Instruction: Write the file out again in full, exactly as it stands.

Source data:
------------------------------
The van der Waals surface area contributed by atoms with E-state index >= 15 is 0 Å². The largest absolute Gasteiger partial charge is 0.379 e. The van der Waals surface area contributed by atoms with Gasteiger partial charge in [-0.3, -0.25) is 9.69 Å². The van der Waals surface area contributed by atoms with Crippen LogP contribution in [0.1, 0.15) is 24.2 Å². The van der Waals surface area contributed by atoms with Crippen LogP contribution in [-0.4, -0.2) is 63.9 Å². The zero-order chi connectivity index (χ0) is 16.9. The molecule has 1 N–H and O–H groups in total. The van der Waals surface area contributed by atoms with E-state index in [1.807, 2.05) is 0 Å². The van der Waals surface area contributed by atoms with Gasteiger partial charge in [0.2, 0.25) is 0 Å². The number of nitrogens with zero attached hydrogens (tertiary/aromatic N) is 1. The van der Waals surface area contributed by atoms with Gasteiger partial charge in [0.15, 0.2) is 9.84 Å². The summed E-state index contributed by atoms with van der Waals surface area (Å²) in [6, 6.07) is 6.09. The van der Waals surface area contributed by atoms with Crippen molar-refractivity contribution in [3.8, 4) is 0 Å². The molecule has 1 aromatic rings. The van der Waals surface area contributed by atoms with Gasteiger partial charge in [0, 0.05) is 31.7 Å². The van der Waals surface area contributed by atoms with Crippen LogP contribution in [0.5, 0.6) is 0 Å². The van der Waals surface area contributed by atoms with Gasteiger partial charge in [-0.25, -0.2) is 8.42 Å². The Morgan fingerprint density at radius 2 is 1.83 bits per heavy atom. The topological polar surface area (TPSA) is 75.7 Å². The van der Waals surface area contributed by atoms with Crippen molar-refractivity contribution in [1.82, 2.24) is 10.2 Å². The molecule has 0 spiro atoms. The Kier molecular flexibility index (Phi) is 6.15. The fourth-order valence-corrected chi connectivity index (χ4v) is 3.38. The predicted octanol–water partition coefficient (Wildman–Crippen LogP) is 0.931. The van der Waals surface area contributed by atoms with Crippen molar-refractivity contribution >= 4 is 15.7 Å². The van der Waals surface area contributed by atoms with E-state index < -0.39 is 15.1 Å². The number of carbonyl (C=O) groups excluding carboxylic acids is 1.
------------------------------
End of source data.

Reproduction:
The van der Waals surface area contributed by atoms with E-state index >= 15 is 0 Å². The largest absolute Gasteiger partial charge is 0.379 e. The van der Waals surface area contributed by atoms with Gasteiger partial charge in [-0.3, -0.25) is 9.69 Å². The van der Waals surface area contributed by atoms with Crippen LogP contribution in [0.1, 0.15) is 24.2 Å². The van der Waals surface area contributed by atoms with Crippen LogP contribution in [-0.4, -0.2) is 63.9 Å². The zero-order chi connectivity index (χ0) is 16.9. The molecule has 1 N–H and O–H groups in total. The van der Waals surface area contributed by atoms with E-state index in [1.807, 2.05) is 0 Å². The van der Waals surface area contributed by atoms with Gasteiger partial charge in [0.2, 0.25) is 0 Å². The number of nitrogens with zero attached hydrogens (tertiary/aromatic N) is 1. The van der Waals surface area contributed by atoms with Gasteiger partial charge in [0.15, 0.2) is 9.84 Å². The summed E-state index contributed by atoms with van der Waals surface area (Å²) in [6, 6.07) is 6.09. The van der Waals surface area contributed by atoms with Crippen molar-refractivity contribution in [3.8, 4) is 0 Å². The molecule has 1 aromatic rings. The van der Waals surface area contributed by atoms with Gasteiger partial charge in [0, 0.05) is 31.7 Å². The van der Waals surface area contributed by atoms with Crippen LogP contribution in [0.5, 0.6) is 0 Å². The van der Waals surface area contributed by atoms with Gasteiger partial charge in [-0.25, -0.2) is 8.42 Å². The Morgan fingerprint density at radius 2 is 1.83 bits per heavy atom. The topological polar surface area (TPSA) is 75.7 Å². The van der Waals surface area contributed by atoms with Crippen molar-refractivity contribution in [1.82, 2.24) is 10.2 Å². The molecule has 0 spiro atoms. The Kier molecular flexibility index (Phi) is 6.15. The fourth-order valence-corrected chi connectivity index (χ4v) is 3.38. The predicted octanol–water partition coefficient (Wildman–Crippen LogP) is 0.931. The van der Waals surface area contributed by atoms with Crippen molar-refractivity contribution >= 4 is 15.7 Å². The van der Waals surface area contributed by atoms with E-state index < -0.39 is 15.1 Å². The number of carbonyl (C=O) groups excluding carboxylic acids is 1.